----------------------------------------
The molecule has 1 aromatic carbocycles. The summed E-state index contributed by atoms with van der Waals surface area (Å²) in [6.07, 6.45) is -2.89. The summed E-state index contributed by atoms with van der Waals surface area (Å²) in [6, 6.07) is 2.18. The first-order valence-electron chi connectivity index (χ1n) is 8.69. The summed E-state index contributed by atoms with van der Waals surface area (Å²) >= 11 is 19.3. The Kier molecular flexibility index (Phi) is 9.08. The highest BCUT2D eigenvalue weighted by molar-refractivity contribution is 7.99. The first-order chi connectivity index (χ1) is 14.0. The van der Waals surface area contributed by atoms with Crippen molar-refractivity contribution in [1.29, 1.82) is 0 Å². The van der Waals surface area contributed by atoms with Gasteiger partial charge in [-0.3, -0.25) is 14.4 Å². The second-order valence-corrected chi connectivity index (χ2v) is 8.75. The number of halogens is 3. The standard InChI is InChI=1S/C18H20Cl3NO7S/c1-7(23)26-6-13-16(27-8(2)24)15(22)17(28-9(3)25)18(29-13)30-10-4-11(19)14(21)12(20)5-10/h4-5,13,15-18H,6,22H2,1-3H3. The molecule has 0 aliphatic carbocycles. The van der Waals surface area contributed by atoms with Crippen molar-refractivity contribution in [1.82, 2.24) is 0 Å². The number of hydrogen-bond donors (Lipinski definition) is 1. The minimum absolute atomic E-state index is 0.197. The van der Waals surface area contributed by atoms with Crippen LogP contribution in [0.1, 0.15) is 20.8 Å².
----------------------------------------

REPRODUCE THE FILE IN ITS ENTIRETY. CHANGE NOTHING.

The molecule has 1 aromatic carbocycles. The summed E-state index contributed by atoms with van der Waals surface area (Å²) in [6.07, 6.45) is -2.89. The summed E-state index contributed by atoms with van der Waals surface area (Å²) in [6, 6.07) is 2.18. The first-order valence-electron chi connectivity index (χ1n) is 8.69. The summed E-state index contributed by atoms with van der Waals surface area (Å²) >= 11 is 19.3. The Kier molecular flexibility index (Phi) is 9.08. The highest BCUT2D eigenvalue weighted by molar-refractivity contribution is 7.99. The first-order chi connectivity index (χ1) is 14.0. The van der Waals surface area contributed by atoms with Crippen molar-refractivity contribution in [1.29, 1.82) is 0 Å². The van der Waals surface area contributed by atoms with Gasteiger partial charge in [-0.3, -0.25) is 14.4 Å². The second-order valence-corrected chi connectivity index (χ2v) is 8.75. The number of halogens is 3. The standard InChI is InChI=1S/C18H20Cl3NO7S/c1-7(23)26-6-13-16(27-8(2)24)15(22)17(28-9(3)25)18(29-13)30-10-4-11(19)14(21)12(20)5-10/h4-5,13,15-18H,6,22H2,1-3H3. The molecule has 0 aliphatic carbocycles. The van der Waals surface area contributed by atoms with Crippen molar-refractivity contribution in [1.82, 2.24) is 0 Å². The number of hydrogen-bond donors (Lipinski definition) is 1. The minimum absolute atomic E-state index is 0.197. The van der Waals surface area contributed by atoms with Crippen LogP contribution in [0.1, 0.15) is 20.8 Å².